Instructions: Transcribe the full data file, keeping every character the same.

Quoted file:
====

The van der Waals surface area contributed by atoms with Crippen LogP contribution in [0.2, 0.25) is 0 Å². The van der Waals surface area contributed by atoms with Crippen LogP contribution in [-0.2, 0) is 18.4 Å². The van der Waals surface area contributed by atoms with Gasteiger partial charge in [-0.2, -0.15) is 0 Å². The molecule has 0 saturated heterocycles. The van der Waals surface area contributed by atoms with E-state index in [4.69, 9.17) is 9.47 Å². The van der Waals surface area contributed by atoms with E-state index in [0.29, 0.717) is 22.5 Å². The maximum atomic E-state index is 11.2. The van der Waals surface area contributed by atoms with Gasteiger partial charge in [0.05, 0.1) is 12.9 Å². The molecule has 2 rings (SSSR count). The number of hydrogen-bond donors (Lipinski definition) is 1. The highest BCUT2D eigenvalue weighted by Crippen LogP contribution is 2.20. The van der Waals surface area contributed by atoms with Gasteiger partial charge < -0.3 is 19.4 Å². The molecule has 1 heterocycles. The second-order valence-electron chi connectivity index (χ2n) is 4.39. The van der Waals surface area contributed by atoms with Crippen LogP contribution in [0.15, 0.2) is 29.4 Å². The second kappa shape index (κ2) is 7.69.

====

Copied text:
The van der Waals surface area contributed by atoms with Crippen LogP contribution in [0.2, 0.25) is 0 Å². The van der Waals surface area contributed by atoms with Crippen LogP contribution in [-0.2, 0) is 18.4 Å². The van der Waals surface area contributed by atoms with Gasteiger partial charge in [-0.2, -0.15) is 0 Å². The molecule has 0 saturated heterocycles. The van der Waals surface area contributed by atoms with E-state index in [4.69, 9.17) is 9.47 Å². The van der Waals surface area contributed by atoms with E-state index in [0.29, 0.717) is 22.5 Å². The maximum atomic E-state index is 11.2. The van der Waals surface area contributed by atoms with Gasteiger partial charge in [0.05, 0.1) is 12.9 Å². The molecule has 2 rings (SSSR count). The number of hydrogen-bond donors (Lipinski definition) is 1. The highest BCUT2D eigenvalue weighted by Crippen LogP contribution is 2.20. The van der Waals surface area contributed by atoms with Gasteiger partial charge < -0.3 is 19.4 Å². The molecule has 1 heterocycles. The second-order valence-electron chi connectivity index (χ2n) is 4.39. The van der Waals surface area contributed by atoms with Crippen LogP contribution in [0.15, 0.2) is 29.4 Å². The second kappa shape index (κ2) is 7.69.